Fund managers have been urged to publicly disclose their pay practices by the industry’s trade association, amid calls for a fresh clampdown on excessive pay in the sector.
In a private memo to the UK’s asset management chiefs, seen by Investment Adviser, the Investment Association said the secrecy around fund managers’ pay was a “growing source of reputational risk”.
It has advised all of its roughly 197 member firms to publish a prominent “client-focused” document stating their pay policies and how their investment teams’ interests are aligned with their clients’.
It comes as public anger over excessive pay and reckless behaviour in the banking industry is threatening to spill over into investment firms, which have already been censured by the FCA for a lack of clarity over how they charge clients.
M&G Investments was recently criticised for paying bond fund manager Richard Woolnough £17.5m last year in spite of poor relative returns.
In 2013 the industry narrowly avoided a European Union bid to cap bonuses at 100 per cent of salary for retail fund managers – a cap that already exists for the banking sector.
From next year, however, the EU will force fund managers to invest at least half of their bonuses in units of their funds and defer at least 40 per cent of their bonuses for three years.
In March, the Institute of Directors (IoD) launched a report calling for regulators to investigate the funds industry.
The organisation also called for an investigation into pay, warning fund managers they were ill-equipped to police the governance of investee companies’ remuneration practices if their own pay was secretive and excessive.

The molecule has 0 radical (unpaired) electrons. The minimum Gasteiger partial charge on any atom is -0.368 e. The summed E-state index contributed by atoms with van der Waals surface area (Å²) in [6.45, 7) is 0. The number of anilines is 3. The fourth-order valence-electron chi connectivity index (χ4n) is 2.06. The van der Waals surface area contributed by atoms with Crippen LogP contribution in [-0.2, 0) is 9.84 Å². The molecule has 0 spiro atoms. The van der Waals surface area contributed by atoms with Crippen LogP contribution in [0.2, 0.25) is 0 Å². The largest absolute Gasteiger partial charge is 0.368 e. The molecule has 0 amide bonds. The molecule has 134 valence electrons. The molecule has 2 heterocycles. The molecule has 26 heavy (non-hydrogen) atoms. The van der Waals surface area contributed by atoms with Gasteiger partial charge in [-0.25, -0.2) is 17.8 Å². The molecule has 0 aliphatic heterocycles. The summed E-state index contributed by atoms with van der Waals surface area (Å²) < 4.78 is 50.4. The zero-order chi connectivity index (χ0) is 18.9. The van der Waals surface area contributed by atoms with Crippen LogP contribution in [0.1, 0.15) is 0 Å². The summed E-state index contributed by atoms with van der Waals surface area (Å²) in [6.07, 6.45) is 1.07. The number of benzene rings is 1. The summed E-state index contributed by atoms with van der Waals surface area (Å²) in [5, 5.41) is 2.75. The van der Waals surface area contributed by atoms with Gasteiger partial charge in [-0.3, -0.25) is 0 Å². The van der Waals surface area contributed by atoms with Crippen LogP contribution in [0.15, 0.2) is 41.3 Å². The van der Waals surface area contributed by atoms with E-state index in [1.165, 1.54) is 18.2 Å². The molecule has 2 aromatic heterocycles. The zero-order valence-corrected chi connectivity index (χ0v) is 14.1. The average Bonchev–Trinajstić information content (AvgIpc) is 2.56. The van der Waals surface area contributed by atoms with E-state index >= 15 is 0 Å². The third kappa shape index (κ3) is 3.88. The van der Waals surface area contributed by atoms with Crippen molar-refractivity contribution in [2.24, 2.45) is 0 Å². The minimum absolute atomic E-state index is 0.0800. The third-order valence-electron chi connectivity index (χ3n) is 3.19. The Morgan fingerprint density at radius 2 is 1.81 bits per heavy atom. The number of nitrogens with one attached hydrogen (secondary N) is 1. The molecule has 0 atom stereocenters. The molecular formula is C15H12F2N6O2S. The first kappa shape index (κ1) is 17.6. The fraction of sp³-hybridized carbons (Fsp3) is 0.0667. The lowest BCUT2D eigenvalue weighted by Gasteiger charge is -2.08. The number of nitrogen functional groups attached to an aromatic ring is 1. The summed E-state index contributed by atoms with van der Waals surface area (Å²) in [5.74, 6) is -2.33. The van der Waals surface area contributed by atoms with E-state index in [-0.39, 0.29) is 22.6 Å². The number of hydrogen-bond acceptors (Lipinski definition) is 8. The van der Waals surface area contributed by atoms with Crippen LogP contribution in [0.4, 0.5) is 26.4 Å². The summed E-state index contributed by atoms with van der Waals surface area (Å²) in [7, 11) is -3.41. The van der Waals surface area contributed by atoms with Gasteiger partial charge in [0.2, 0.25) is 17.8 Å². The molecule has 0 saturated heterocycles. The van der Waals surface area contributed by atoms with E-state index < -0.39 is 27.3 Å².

The Investment Association circular was sent out following an April 22 meeting of the organisation’s board.
The recommendation stated that its members should “publish a single client-focused description of their remuneration policies and how, in practice, their design and application are aligned with the interests of clients”.
IoD director-general Simon Walker welcomed the initiative and urged investment managers to “listen to their association and give clients much better information about pay”.
“There remains considerable mystery about the fees fund managers charge,” he added.
“The initiatives... tried so far, including the UK Stewardship Code and the Kay Review, have not yet achieved the desired results.”
However, he also reiterated calls for regulators to investigate the industry.
“This disclosure alone will not quell the increasing disquiet about how the profession operates, particularly when it comes to their stewardship of the companies they invest in on behalf of their clients.”
Mr Walker added that he supported recent Labour Party proposals to force fund managers to declare how they vote on key corporate governance issues.
Investment Association chief executive, Daniel Godfrey, said as investment managers “take their place at the heart of pensions delivery and in the funding of economic growth, they also recognise the need for greater transparency around what those standards mean and how they are applied”.